“Perfect,” he says, and winks at her.


“I’m sorry, who are you?” Detective Toya asks Ben.

“Ben Barlow. I own the Lucky Lounge.”

“Hey, didn’t your pops used to own that brewery right outside town? What was it called again?” Detective Gold asks.

“Barlow’s Brews,” Ben answers with a flat expression. “Yeah, that was him.”

I know Ben hated his father. Who could blame him? The man left Ben’s mom on Christmas for another woman, started a new family right outside town, opened up the brewery with mild success, and only ever acknowledged his first son even existed when he left the brewery to Ben as an inheritance. 

Ben sold the place and used the money to open up the Lucky Lounge.

“I’m sorry, but what is your connection to Miss Youvella again, exactly?” Detective Toya asks.

“We’re roommates,” he says. I snort. That’s one way of putting it, I guess. Ben glares at me. Detective Toya looks from Ben to me and back again.

“I see,” she says. “And how long have you been living together exactly?”

“Six months,” I say at the same time Ben says, “About a year.”

The Detectives exchange glances. Detective Gold clears his throat. “Well, Mr. Barlow, if you don’t mind, we’d like to get a formal statement from you at the station as soon as possible. We have a couple more questions for Miss Youvella here, and then perhaps you’d be willing to meet us there?”

“I’m not leaving Jasmine here alone,” Ben says.

“I’m sure Dr. Diaz and his staff will continue to take great care of her here,” Detective Gold says. “It shouldn’t take long to gather your statement.”

“I said I’m not leaving her,” Ben says, a hard edge to his voice.

He knows I’ll run as soon as I get the chance.

“You understand it’s a crime to withhold information from the police,” Detective Toya says.

“I’m not withholding information,” Ben says.

“You said you might be able to get us a name.”

“I’ll have to check the receipts from that night. I’m pretty sure I remember him paying with a card, but I could be wrong. It was a busy night.” 

“We would like to see those receipts.”

“I’ll get them to you as soon as Jasmine is better, and I have time to return to the bar.”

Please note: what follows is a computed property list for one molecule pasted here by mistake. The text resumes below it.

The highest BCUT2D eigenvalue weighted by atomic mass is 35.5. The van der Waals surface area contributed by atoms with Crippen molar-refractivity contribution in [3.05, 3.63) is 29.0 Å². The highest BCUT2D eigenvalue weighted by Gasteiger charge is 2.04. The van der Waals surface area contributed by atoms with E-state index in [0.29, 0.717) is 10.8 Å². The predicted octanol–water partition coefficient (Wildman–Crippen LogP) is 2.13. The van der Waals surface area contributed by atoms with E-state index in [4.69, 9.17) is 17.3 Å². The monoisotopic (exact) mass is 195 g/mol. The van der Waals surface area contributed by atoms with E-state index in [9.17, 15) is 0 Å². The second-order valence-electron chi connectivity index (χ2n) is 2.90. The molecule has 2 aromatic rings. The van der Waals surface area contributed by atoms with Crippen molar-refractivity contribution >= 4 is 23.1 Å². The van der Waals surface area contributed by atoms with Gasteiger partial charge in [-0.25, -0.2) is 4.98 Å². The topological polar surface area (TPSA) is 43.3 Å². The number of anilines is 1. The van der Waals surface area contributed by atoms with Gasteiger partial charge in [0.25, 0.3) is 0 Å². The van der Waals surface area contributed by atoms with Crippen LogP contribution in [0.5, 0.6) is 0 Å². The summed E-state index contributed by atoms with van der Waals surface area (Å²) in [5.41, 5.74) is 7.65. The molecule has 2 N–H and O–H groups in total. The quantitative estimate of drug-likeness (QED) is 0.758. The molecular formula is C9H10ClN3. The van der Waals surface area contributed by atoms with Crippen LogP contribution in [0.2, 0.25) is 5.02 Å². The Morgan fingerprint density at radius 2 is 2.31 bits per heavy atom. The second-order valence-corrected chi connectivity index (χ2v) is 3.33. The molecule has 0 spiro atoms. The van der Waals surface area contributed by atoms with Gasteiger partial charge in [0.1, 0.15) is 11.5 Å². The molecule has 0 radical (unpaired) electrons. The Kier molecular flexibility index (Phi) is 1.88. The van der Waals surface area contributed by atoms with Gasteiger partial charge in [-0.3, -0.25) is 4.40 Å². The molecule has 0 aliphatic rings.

“We’d like them sooner than that, Mr. Barlow.”

“Then you can get a warrant.”

Detective Toya stares hard at Ben, her expression full of fury. Ben stares right back, unflinching. I can’t stand the tension.

“I’m starting to feel a little tired,” I say. All eyes turn to me, the tension put on hold.  “Can we wrap this up, please?”


“You don’t get out much, do you?” he asks.

They’re sitting on the park bench together now. She can feel his thigh pressed against hers, and the weight of his arm around her shoulders. His breath is warm against her neck. It feels a little uncomfortable to be this close to a stranger, but at the same time, she feels a little thrill. This is the closest she’s ever been to guy. Her father would be furious. 

“Not really,” she says, smiling bashfully.

“Where would you go if you could go anywhere?”

She shrugs. “I don’t know. I haven’t really ever left the city.”

“Why not?”

“My father…he’s a little overprotective.”

She tucks a lock of hair behind her ear. She doesn’t like the way he’s looking at her. Like she’s a species his brown eyes have never seen before.

“Would you like to go somewhere?” he asks.

“With you?” she asks.

“Sure,” he shrugs.

“But I just met you!”


There’s a twinkle in his brown eyes as they make contact with hers. She feels a fluttering in her stomach that she’s never felt before.

She doesn’t return home that night.